Chris Walker reviews 'The Day After the Dollar Crashes: A Survival Guide for the Rise of the New World Order', by Damon Vickers
Many of my neighbours have started to buy guns. As a European living in the US, this passionate addiction to pistols is an alien, terrifying aspect of life here. Behind this passion is fear - fear that the American way of life is threatened. These people, proudly nationalist and predominantly Christian, are deeply suspicious of the federal government and yet cherish the 'sacred' American constitution and the 'holy' dollar. Increasingly, they support Sarah Palin and the Tea Party movement. They also buy books like this and scare themselves with the idea that the dollar will be reduced to a penny.
Damon Vickers is a Seattle fund manager who, like Palin, uses folksy 'straight talk' to captivate and terrify - asserting the "American Dream is dead" and the world is facing a "death spiral". He's an outsider, a maverick. How many fund managers do you know who confess to having lived in a car or a Buddhist monastery? And like Palin, Vickers wears his green credentials on his sleeve. Nauseatingly. He's more excited talking about the beauty of nature and the horror of junk food than about the world economy and stock markets.
Instead of buying apricots in a supermarket, you should walk "outside in an apricot orchard one morning when the air is still cool … you see hundreds of golden globes nestled among the leaves … now you spy the apricot of your dreams … you rub your fingers over the fuzzy skin … taste the juice as it bursts over your tongue" etc., etc.
The central theme of Vickers' work is that we have all been too busy watching videogames and eating badly while those pesky liberals snuck up on us and created a bloated social security system and, horror of horrors, Obamacare - both nothing more than "gargantuan Ponzi schemes that make Bernie Madoff's trick look like a carousel ride".
"They" even snuck Obamacare through at 1am, obviously so no one noticed. They, by the way, are never clearly identified, but as with all good conspiracy theorists, they appear to be whoever is convenient. First, the liberals, then the "conglomerates", the "club of economic elites", the "healthcare industrial complex", the wicked Federal Reserve or quite simply "the Government".
Anyway, thanks to the Illuminati and the Democrats sneaking things through at 1am, the US is now sinking under a mountain of debt. This last bit is true, though Vickers' numbers do seem a little rich. Ok, the US owes $13-14trn, but is there really $60-80trn in unfunded entitlements and $40-50trn in promises for new entitlements? Using a trick Vickers likes to, that would mean around a million dollars for every working American. Too many numbers are thrown around in this book with little explanation or footnotes. Like when Vickers tells us 97% of trees have been cut down in North America, or even that there are no trees left in Europe. He really should take a trip to Germany or Scandinavia.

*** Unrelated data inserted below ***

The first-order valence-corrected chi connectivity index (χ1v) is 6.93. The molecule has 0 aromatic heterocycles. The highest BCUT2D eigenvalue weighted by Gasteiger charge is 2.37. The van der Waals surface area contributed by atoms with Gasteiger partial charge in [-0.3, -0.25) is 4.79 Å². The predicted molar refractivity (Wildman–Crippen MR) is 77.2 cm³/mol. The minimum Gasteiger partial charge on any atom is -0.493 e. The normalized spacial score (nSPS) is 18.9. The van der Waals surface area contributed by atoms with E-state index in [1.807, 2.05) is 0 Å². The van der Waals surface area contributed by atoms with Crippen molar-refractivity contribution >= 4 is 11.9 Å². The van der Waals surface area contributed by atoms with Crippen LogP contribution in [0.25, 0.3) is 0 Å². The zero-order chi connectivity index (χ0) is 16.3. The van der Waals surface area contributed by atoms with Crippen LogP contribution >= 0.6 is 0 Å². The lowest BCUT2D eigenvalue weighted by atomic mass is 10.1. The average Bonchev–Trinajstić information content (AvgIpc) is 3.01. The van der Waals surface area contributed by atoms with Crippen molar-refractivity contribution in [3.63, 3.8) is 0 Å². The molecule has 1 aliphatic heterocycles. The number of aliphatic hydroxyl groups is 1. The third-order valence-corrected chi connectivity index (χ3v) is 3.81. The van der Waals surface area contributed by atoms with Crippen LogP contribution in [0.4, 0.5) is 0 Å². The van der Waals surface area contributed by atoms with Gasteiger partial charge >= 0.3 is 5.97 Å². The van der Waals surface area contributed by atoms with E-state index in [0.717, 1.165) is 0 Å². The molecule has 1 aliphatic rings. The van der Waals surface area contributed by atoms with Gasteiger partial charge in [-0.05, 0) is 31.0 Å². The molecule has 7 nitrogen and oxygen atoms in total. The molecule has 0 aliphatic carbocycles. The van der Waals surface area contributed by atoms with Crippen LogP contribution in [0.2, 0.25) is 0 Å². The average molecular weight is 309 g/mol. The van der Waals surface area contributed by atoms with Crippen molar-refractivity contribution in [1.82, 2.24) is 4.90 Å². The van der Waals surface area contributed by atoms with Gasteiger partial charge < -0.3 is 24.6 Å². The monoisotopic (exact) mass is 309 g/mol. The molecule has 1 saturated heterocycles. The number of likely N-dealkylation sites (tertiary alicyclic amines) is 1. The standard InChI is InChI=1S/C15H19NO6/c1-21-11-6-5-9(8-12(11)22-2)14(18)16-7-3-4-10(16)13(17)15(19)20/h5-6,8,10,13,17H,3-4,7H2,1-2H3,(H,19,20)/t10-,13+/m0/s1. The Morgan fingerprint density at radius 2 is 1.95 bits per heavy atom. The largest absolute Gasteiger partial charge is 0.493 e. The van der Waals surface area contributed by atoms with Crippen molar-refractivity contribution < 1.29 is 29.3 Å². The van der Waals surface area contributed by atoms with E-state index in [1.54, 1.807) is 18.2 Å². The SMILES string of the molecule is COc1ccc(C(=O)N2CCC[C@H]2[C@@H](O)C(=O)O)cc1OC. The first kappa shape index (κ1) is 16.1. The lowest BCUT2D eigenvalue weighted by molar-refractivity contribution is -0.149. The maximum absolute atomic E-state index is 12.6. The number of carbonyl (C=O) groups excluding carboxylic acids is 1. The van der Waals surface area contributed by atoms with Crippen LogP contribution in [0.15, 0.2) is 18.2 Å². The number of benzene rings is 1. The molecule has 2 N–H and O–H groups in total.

Now here perhaps a word should be said about the editor, Leslie Van Winkle. Some of the blunders in this book are painful. Take the EU has member states located "primarily in Europe". Or, in 1917, the Romanovs "fled the country" (no they didn't), having reigned for "about a century" (300-plus years, actually). Describing monetary regulation (would be like) "cleaning the Aegean stables". Groan. Van Winkle you were asleep on the job.
Anyway, back to the death spiral. Thanks to all this Illuminati-connived debt, the Chinese are going to wake up any day soon and say "we just ain't buyin' another darn'd US bond". After 15 days of market gyrations, currency collapse and general world panic, we succumb to global revolution. Vickers gets quite carried away here with some real "red meat for the blue rinses", describing terrified Americans who "lock their doors, load their shotguns, hide their children". He relishes this Armageddon, stating: "We need a social uprising." For we have sinned, with all those burgers and consumer debt.
Religion, whether Christian or Buddhist, is never far away as Vickers leads us toward a New World Order. In another epoch, he wouldn't have gone into investment banking. He'd have become a Hippy waiting for the dawning of the Age of Aquarius. "We are seeing a surge in spiritual consciousness that gives me great hope," he says. It also seems to give him great arrogance. Arguing for the power of positive thinking (apparently, he went to church with the guy who wrote the book), he asserts: "We create exactly what we think … that may sound like new thought mumbo-jumbo, but your belief is not required for this to be true."
Anyway, we get to the New World Order, after the 15 days of Armageddon, by all grouping together in a small western-pioneer-town kind of way, which (somehow?) turns into a global government, a global currency and - yes, I'm afraid - a new global messiah. As Vickers says, "let's just hope we treat him right this time". Oh dear, it always gets back to Jesus with the head for the hills brigade.
If you think this all sounds like a mad romp through Palin country, you're right. But this is a shame because the dollar's future is a serious subject. If Vickers had studied currency history - excluding biblical references to the value of the shekel - he might have considered the way previous global currencies were replaced. Take the slow decline of sterling, a process that took 50 years (not 15 days), after two world wars and the fall of empire.
But that does not mean you should not read this book. Riding this wave of fear, Palin could be the next president. Who knows - Vickers could be the next Treasury secretary. As he says, "if you are reading this book, you may own a gun or two". Quite.
Christopher Walker is a writer on current affairs and investment issues. He was previously a senior executive in the asset management industry and has experience of strategy, portfolio management and building businesses.